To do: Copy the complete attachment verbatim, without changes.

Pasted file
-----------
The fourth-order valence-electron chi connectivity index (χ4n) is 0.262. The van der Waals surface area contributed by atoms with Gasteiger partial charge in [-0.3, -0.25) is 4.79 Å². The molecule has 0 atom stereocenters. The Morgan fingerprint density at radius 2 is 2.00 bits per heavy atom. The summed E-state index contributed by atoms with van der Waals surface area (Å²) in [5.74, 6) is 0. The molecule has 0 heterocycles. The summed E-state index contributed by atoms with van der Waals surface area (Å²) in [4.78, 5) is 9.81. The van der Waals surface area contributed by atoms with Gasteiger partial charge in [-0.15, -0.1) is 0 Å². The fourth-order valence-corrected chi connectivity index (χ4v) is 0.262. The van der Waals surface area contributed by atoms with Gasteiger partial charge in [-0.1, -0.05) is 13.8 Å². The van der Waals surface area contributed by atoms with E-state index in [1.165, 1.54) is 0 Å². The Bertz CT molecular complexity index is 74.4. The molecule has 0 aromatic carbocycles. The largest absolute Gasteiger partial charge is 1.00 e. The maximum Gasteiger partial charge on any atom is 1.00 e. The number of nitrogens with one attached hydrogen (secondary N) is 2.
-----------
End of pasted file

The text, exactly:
The fourth-order valence-electron chi connectivity index (χ4n) is 0.262. The van der Waals surface area contributed by atoms with Gasteiger partial charge in [-0.3, -0.25) is 4.79 Å². The molecule has 0 atom stereocenters. The Morgan fingerprint density at radius 2 is 2.00 bits per heavy atom. The summed E-state index contributed by atoms with van der Waals surface area (Å²) in [5.74, 6) is 0. The molecule has 0 heterocycles. The summed E-state index contributed by atoms with van der Waals surface area (Å²) in [4.78, 5) is 9.81. The van der Waals surface area contributed by atoms with Gasteiger partial charge in [-0.15, -0.1) is 0 Å². The fourth-order valence-corrected chi connectivity index (χ4v) is 0.262. The van der Waals surface area contributed by atoms with Gasteiger partial charge in [-0.1, -0.05) is 13.8 Å². The van der Waals surface area contributed by atoms with E-state index in [1.165, 1.54) is 0 Å². The Bertz CT molecular complexity index is 74.4. The molecule has 0 aromatic carbocycles. The largest absolute Gasteiger partial charge is 1.00 e. The maximum Gasteiger partial charge on any atom is 1.00 e. The number of nitrogens with one attached hydrogen (secondary N) is 2.